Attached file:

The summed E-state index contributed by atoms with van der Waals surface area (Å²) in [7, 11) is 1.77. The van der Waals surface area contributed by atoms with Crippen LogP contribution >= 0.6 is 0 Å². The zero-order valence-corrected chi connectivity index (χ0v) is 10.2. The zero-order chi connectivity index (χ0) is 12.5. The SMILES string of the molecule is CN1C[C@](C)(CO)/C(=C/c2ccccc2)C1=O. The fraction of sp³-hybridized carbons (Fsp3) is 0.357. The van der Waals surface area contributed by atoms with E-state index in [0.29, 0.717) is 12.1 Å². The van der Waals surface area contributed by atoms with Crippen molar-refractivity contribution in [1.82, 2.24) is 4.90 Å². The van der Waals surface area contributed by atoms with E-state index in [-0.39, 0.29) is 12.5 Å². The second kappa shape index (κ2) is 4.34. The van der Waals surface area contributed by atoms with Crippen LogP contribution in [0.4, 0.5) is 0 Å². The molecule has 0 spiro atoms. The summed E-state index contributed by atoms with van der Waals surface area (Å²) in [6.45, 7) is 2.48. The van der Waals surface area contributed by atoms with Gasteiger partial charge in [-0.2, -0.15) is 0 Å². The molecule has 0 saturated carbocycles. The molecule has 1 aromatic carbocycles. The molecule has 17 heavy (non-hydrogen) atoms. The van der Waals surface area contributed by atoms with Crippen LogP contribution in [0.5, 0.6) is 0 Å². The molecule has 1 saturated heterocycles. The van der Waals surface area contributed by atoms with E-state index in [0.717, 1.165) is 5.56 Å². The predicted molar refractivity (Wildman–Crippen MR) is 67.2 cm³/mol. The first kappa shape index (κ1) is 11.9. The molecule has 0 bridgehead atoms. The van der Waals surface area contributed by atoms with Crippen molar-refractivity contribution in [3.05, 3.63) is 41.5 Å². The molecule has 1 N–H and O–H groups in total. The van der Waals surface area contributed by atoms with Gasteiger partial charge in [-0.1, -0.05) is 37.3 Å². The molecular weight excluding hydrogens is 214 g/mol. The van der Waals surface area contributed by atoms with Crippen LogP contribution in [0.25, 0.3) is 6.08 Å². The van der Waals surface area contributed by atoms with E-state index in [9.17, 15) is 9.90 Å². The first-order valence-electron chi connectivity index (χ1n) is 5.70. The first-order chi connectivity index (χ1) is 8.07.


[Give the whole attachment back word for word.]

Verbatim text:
The summed E-state index contributed by atoms with van der Waals surface area (Å²) in [7, 11) is 1.77. The van der Waals surface area contributed by atoms with Crippen LogP contribution >= 0.6 is 0 Å². The zero-order valence-corrected chi connectivity index (χ0v) is 10.2. The zero-order chi connectivity index (χ0) is 12.5. The SMILES string of the molecule is CN1C[C@](C)(CO)/C(=C/c2ccccc2)C1=O. The fraction of sp³-hybridized carbons (Fsp3) is 0.357. The van der Waals surface area contributed by atoms with E-state index in [0.29, 0.717) is 12.1 Å². The van der Waals surface area contributed by atoms with Crippen molar-refractivity contribution in [1.82, 2.24) is 4.90 Å². The van der Waals surface area contributed by atoms with E-state index in [-0.39, 0.29) is 12.5 Å². The second kappa shape index (κ2) is 4.34. The van der Waals surface area contributed by atoms with Crippen LogP contribution in [0.4, 0.5) is 0 Å². The molecule has 0 spiro atoms. The summed E-state index contributed by atoms with van der Waals surface area (Å²) in [6.45, 7) is 2.48. The van der Waals surface area contributed by atoms with Gasteiger partial charge in [-0.2, -0.15) is 0 Å². The molecule has 0 saturated carbocycles. The molecule has 1 aromatic carbocycles. The molecule has 17 heavy (non-hydrogen) atoms. The van der Waals surface area contributed by atoms with Crippen LogP contribution in [0.5, 0.6) is 0 Å². The molecule has 1 saturated heterocycles. The van der Waals surface area contributed by atoms with E-state index in [0.717, 1.165) is 5.56 Å². The predicted molar refractivity (Wildman–Crippen MR) is 67.2 cm³/mol. The first kappa shape index (κ1) is 11.9. The molecule has 0 bridgehead atoms. The van der Waals surface area contributed by atoms with Crippen molar-refractivity contribution in [3.05, 3.63) is 41.5 Å². The molecule has 1 N–H and O–H groups in total. The van der Waals surface area contributed by atoms with Gasteiger partial charge in [-0.1, -0.05) is 37.3 Å². The molecular weight excluding hydrogens is 214 g/mol. The van der Waals surface area contributed by atoms with Crippen LogP contribution in [0.25, 0.3) is 6.08 Å². The van der Waals surface area contributed by atoms with E-state index in [9.17, 15) is 9.90 Å². The first-order valence-electron chi connectivity index (χ1n) is 5.70. The first-order chi connectivity index (χ1) is 8.07.